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Publication numberUS4047507 A
Publication typeGrant
Application numberUS 05/713,208
Publication dateSep 13, 1977
Filing dateAug 10, 1976
Priority dateMay 7, 1974
Publication number05713208, 713208, US 4047507 A, US 4047507A, US-A-4047507, US4047507 A, US4047507A
InventorsMasaaki Noguchi, Masaharu Sumiyoshi, Nobuhito Hobo
Original AssigneeNippondenso Co., Ltd., Toyota Jidosha Kogyo Kabushiki Kaisha
Export CitationBiBTeX, EndNote, RefMan
External Links: USPTO, USPTO Assignment, Espacenet
Fuel economizing system
US 4047507 A
Abstract
There is provided a fuel economizing system comprising a constant speed control unit for varying the opening of a throttle valve to reduce the difference between the preset vehicle speed and the actual vehicle speed, fuel pattern setting means for setting the quantity of fuel required by an internal combustion engine, and fuel pattern correcting means for detecting the difference of the vehicle speeds and the variation of the quantity of fuel fed to the engine and correcting the fuel quantity set by the fuel pattern setting means, whereby the quantity of fuel fed to the engine is reduced while maintaining the constant speed driving function.
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Claims(10)
What is claimed is:
1. A fuel economizing system comprising:
constant speed control means for detecting the difference between the preset speed of a vehicle and the actual speed of said vehicle and for varying the opening of a throttle valve to reduce said difference to zero;
fuel pattern setting means for detecing the operating condition of an internal combustion engine and for setting the quantity of fuel to be required by said engine;
fuel pattern correcting means connected to said constant speed control means when said constant speed control means is in operation and to said fuel pattern setting means, said fuel pattern correcting means being adapted to correct said quantity of fuel to reduce it when said actual speed is not less than said preset speed and the variation of the quantity of fuel is not increasing; and
fuel feeding means connected to said fuel pattern correcting means for feeding to said engine the quantity of fuel corrected by said fuel pattern correcting means, wherein the output of said fuel pattern setting means is connected directly to said fuel feeding means when said constant speed control means is not in operation.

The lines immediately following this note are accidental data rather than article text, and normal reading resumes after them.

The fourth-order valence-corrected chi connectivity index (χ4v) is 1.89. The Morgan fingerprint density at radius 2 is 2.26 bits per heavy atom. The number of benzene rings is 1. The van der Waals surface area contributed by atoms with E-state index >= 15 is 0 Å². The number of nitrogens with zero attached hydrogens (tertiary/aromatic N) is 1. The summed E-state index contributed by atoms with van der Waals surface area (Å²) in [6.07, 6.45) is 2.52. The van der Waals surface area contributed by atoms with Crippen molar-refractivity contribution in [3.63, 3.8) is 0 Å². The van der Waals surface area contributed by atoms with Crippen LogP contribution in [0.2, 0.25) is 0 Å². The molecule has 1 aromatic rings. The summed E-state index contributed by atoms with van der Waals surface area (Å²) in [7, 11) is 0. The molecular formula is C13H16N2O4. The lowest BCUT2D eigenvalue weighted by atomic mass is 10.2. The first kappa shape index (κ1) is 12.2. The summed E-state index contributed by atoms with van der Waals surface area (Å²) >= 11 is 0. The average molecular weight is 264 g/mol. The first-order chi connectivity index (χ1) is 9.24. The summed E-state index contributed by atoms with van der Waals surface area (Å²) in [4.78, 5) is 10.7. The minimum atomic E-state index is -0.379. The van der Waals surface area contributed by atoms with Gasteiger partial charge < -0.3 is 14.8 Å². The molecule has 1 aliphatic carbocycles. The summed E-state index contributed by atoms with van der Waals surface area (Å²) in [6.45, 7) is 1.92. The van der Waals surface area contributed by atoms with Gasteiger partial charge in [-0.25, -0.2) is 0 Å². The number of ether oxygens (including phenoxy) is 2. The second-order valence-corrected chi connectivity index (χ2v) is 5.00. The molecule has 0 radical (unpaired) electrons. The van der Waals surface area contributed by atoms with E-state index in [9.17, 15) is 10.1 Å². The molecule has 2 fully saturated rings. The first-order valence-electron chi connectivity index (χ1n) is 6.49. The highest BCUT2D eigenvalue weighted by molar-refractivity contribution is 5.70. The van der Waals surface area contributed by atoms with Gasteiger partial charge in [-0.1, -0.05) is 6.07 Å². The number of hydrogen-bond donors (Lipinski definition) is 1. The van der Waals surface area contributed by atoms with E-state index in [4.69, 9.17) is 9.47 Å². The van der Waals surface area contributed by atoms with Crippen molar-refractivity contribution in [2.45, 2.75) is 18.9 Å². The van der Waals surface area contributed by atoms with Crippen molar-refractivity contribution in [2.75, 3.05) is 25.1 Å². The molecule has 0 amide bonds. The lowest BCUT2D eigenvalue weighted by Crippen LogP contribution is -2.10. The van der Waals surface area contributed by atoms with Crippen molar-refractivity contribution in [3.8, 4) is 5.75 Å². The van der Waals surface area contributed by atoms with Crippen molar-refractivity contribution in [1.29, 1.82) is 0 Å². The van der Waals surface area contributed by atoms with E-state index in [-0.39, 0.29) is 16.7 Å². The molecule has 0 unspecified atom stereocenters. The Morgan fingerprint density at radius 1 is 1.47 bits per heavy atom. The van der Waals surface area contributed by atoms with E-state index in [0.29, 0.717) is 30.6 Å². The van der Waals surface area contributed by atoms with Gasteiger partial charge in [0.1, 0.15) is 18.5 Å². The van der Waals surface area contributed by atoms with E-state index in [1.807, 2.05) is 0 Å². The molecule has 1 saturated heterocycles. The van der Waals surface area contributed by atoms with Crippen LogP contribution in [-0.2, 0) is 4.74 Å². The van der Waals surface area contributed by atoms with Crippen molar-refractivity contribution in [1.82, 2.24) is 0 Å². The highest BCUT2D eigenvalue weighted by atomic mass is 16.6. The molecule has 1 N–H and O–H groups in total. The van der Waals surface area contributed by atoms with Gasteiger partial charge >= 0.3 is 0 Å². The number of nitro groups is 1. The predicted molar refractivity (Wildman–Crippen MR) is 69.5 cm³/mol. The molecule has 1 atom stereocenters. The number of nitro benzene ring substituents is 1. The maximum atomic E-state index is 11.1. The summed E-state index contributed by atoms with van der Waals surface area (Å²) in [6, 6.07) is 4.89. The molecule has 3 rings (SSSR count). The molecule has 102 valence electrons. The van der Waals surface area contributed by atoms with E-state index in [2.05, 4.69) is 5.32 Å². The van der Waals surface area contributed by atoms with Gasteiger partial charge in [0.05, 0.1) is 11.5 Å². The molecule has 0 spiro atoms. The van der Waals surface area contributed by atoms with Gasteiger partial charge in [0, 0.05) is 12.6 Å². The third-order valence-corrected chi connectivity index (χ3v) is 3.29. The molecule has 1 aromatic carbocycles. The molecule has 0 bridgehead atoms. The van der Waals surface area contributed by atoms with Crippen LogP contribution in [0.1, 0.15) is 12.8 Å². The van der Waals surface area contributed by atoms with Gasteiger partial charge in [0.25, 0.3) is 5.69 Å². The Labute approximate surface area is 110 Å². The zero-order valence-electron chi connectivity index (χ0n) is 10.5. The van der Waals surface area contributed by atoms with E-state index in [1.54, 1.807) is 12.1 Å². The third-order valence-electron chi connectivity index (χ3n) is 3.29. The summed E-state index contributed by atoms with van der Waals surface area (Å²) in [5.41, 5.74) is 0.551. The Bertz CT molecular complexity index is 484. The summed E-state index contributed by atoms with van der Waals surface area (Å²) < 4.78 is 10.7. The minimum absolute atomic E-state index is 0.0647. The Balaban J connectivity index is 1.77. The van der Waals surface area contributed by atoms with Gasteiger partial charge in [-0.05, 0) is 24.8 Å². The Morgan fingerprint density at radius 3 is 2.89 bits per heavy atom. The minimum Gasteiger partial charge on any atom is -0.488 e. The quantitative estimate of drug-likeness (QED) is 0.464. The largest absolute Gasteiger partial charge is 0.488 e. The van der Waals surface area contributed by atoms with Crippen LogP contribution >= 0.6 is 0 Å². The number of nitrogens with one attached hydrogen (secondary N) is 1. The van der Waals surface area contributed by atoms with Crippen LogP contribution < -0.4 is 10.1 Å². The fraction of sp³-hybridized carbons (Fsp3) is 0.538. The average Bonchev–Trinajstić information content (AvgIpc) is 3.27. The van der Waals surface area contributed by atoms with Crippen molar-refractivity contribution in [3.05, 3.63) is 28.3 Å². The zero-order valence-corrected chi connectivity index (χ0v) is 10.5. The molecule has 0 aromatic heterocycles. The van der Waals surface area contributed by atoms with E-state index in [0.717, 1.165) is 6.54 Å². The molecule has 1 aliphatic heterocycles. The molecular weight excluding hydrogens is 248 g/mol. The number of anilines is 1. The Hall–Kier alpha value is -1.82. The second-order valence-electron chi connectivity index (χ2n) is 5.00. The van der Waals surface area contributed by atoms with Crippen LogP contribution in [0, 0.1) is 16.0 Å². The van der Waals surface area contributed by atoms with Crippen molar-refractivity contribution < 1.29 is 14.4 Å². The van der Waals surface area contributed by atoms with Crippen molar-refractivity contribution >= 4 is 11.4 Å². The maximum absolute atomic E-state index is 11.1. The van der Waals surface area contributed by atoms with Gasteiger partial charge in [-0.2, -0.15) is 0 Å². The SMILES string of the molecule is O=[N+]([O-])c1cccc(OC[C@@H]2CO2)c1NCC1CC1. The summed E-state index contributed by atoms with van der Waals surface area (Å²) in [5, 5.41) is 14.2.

2. The fuel economizing system of claim 1 further comprising ignition timing adjusting means for advancing the ignition timing of said engine by a predetermined amount when said constant speed control means is set into operation.
3. A fuel economizing system comprising:
constant speed control means for controlling the opening condition of a throttle valve in response to the difference between a preset speed and an actual speed;
fuel pattern setting means for detecting an operational condition of an internal combustion engine and for setting the quantity of fuel to be required by said engine in accordance with a predetermined fuel pattern;
fuel pattern correcting means connected to said constant speed control means when said constant speed control means is in operation, and to said fuel pattern setting means, said fuel pattern correcting means being adapted to reduce said quantity of fuel set by said fuel pattern setting means when said actual speed is not less than said preset speed and the variation of said quantity of fuel is not increasing, said fuel pattern correcting means being adapted to operate only when said constant speed control means is in operation; and
fuel feeding means connected to said fuel pattern correcting means for feeding to said engine the quantity of fuel corrected by said fuel pattern correcting means, said fuel feeding means feeding the fuel set by the fuel pattern setting means when the fuel pattern correcting means is not in operation.
4. A system according to claim 3 further comprising ignition timing adjusting means for advancing the ignition timing of said engine by a predetermined amount when said constant speed control means is set into operation.
5. In an internal combustion engine for a vehicle having a plurality of combustion chambers and an intake manifold, a fuel economizing system comprising in combination:
means for maintaining the speed of said vehicle substantially constant, said means including means for detecting the difference between a preset speed and the actual speed of said vehicle, and means responsive to said detecting means for varying the amount of air sucked in said intake manifold to reduce said detected difference toward zero,
means for detecting at least one operating condition of said engine,
means responsive to said detected operating condition for generating a fuel supply signal corresponding to the quantity of fuel required in said engine,
means responsive to said fuel supply signal for feeding fuel to said engine,
means for determining the change of quantity of fuel fed to said engine, and